Experts said Friday's verdict in the Rutgers bullying case is poised to broaden the definition of hate crimes in an era when laws have not kept up with evolving technology.
NEW BRUNSWICK, N.J. — A former Rutgers University student was convicted Friday on all 15 charges he had faced for using a webcam to spy on his gay roommate, Tyler Clementi, who subsequently committed suicide.
The verdict is poised to broaden the definition of hate crimes in an era when laws have not kept up with evolving technology, experts said. “It’s a watershed moment because it says youth is not immunity,” said Marcellus McRae, a former federal prosecutor now in private practice.
The defendant, Dharun Ravi, was found guilty of charges including invasion of privacy and anti-gay intimidation. The jury decided he not only spied on Clementi, 18, and another man as they were kissing but also singled out Clementi because he was gay.
The jury also found Ravi, of Plainsboro, N.J., guilty of lying to investigators, trying to influence a witness, and tampering with evidence after he tried to cover up Twitter and text messages inviting others to join in the viewing.
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The most serious charges — the two counts of bias intimidation based on sexual orientation, hate crimes — carry up to 10 years in prison each. But legal experts said the most Ravi, 20, would probably get at sentencing May 21 would be 10 years. The judge could also give him no prison time.
Before the trial began, Ravi and his lawyers rejected a plea bargain that would have spared him from prison, and prosecutors would have helped him avoid deportation. He rejected the deal because prosecutors would have required him to admit to bias intimidation.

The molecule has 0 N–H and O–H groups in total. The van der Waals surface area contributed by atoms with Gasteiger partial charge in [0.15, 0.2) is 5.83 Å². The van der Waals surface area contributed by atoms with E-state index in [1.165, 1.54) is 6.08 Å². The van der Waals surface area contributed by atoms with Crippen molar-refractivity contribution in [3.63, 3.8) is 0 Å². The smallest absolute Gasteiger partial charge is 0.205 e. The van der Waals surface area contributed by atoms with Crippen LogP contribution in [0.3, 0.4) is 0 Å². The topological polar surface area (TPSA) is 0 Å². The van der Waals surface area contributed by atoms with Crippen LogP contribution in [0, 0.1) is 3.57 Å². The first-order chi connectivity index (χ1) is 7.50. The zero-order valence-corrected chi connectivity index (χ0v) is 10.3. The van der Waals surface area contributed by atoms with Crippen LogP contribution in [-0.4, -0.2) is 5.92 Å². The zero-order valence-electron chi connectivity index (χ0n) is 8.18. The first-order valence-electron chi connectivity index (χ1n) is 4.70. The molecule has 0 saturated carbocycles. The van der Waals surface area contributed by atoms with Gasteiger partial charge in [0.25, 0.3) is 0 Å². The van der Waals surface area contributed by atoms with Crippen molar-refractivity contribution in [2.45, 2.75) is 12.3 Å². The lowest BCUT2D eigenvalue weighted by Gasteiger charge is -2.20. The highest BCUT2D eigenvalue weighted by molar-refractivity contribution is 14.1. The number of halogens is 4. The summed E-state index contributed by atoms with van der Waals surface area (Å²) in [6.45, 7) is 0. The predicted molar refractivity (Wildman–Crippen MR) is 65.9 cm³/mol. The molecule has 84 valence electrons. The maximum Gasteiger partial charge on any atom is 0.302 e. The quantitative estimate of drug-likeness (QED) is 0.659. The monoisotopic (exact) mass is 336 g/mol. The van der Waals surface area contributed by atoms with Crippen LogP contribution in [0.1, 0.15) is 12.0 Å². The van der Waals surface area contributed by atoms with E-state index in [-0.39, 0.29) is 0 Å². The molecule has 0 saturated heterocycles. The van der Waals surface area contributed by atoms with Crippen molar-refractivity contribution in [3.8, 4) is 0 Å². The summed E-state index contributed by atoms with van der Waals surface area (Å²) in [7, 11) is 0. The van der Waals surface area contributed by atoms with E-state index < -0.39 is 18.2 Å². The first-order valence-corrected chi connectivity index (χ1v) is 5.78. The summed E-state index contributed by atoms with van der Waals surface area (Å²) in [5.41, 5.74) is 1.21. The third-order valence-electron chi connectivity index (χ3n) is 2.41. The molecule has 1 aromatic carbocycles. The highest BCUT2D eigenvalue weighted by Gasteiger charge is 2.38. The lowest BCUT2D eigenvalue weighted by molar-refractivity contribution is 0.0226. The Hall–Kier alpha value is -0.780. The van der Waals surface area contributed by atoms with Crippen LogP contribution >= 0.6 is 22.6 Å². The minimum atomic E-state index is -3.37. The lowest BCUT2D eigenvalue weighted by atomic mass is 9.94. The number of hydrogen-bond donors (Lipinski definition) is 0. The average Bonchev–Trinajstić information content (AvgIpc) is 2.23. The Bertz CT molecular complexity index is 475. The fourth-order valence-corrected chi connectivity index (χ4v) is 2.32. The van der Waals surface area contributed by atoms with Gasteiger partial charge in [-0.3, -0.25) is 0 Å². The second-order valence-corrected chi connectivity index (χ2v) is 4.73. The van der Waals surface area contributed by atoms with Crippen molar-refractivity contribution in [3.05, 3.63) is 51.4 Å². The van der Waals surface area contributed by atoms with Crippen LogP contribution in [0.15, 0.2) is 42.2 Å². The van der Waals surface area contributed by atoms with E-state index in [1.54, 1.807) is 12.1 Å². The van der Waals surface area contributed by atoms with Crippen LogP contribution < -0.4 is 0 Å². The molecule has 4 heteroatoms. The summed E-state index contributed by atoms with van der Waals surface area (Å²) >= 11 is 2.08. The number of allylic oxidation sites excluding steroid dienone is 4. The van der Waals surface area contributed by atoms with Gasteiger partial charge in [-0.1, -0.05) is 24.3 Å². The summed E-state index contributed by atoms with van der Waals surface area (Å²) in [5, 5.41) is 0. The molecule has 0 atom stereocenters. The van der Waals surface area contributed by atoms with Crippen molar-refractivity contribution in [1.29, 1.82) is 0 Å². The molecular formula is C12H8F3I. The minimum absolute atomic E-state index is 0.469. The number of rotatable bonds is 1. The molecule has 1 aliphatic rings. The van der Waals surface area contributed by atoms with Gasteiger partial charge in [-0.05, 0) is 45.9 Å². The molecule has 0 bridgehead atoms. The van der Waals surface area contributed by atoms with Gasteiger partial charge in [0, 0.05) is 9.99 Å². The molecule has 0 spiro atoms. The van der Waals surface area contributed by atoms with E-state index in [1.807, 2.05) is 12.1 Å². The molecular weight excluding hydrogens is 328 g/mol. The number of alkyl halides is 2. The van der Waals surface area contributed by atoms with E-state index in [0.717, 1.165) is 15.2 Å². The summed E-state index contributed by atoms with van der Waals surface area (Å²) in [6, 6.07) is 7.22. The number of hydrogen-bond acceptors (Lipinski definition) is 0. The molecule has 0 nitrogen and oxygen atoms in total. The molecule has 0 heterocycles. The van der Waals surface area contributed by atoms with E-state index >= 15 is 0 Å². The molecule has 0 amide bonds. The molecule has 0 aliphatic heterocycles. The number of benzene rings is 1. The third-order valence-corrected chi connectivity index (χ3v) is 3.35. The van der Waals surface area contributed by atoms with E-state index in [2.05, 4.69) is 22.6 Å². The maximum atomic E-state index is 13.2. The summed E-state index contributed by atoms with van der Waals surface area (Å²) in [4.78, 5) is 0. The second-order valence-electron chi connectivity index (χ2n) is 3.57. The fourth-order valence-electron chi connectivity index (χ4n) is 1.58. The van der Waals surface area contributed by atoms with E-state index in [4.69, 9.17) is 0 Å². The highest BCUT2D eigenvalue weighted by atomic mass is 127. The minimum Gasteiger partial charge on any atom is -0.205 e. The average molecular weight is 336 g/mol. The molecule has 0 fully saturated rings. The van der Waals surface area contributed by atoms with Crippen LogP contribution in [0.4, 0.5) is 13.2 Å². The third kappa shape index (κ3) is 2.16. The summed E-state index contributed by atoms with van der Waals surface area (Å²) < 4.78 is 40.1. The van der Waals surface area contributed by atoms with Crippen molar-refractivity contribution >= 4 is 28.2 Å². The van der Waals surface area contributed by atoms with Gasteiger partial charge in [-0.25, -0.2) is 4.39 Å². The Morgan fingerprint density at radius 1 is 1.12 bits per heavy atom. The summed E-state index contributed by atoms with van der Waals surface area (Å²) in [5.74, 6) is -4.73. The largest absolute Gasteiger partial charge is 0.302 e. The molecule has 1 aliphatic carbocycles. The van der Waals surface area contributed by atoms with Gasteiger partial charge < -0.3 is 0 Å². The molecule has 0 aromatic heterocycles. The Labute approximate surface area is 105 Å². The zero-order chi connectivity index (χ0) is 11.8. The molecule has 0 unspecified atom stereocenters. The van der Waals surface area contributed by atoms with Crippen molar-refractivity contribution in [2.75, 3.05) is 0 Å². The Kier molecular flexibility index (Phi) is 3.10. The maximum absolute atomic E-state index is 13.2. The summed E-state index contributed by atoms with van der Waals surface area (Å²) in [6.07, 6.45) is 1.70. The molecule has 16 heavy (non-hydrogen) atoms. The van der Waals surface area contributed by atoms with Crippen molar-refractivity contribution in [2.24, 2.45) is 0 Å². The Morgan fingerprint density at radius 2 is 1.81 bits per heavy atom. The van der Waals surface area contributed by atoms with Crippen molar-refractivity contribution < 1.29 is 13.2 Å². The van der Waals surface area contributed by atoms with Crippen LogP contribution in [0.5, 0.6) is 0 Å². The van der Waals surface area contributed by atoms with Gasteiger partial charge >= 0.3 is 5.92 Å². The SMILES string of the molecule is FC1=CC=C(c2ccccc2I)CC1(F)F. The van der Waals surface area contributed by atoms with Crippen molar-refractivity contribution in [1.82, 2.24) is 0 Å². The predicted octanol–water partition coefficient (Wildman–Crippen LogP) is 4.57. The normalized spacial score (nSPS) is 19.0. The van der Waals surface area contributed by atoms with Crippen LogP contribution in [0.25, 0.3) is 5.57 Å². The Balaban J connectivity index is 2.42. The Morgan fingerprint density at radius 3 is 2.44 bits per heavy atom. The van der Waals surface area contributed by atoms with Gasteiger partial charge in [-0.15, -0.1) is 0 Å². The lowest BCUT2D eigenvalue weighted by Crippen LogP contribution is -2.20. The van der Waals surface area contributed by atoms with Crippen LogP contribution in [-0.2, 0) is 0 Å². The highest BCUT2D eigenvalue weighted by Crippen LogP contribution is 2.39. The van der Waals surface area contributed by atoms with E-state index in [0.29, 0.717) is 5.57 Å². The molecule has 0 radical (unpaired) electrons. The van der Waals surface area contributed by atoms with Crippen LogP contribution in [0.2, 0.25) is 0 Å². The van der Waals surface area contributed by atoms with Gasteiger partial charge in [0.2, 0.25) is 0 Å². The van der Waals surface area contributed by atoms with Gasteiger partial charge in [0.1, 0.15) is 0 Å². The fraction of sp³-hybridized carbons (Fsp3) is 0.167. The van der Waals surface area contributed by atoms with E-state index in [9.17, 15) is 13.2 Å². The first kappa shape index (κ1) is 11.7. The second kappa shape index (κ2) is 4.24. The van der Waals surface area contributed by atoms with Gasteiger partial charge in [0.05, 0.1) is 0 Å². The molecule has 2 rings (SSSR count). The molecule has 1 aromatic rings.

The case stirred a national conversation about anti-gay bullying and suicide. It also illustrated the dangers of technology in the hands of people who have grown up with the likes of Twitter and Facebook.
“They don’t feel like they’re spying. It’s just their own iPhone they’re using, their own laptop,” said Annemarie McAvoy, an adjunct professor at Fordham Law School in New York. “Hopefully, parents will use this as an example for their children.”
The verdict was hailed in some circles as a step forward in the fight against bias intimidation of gays. But other legal experts questioned the jury’s decision and predicted it would be appealed.
“The actions of Dharun Ravi were inexcusable and surely added to Tyler Clementi’s vulnerability and pain,” said Hayley Gorenberg, deputy legal director for Lamba Legal, an organization that focuses on civil rights for gay men, lesbians, bisexuals and transgender individuals.
“The verdict today demonstrates that the jurors understood that bias crimes do not require physical weapons like a knife in one’s hands.”
But McAvoy said the verdict was “murky and confusing” and could provide the basis for an appeal by Ravi’s attorneys.
“The jury appeared to find that Ravi’s intentions were not out of hatred or bias,” she said. “But the jurors believed Tyler Clementi perceived them as such … It’s an outrageous standard.”
Indeed, Ravi’s lead attorney, Steven Altman, said he would appeal the verdict.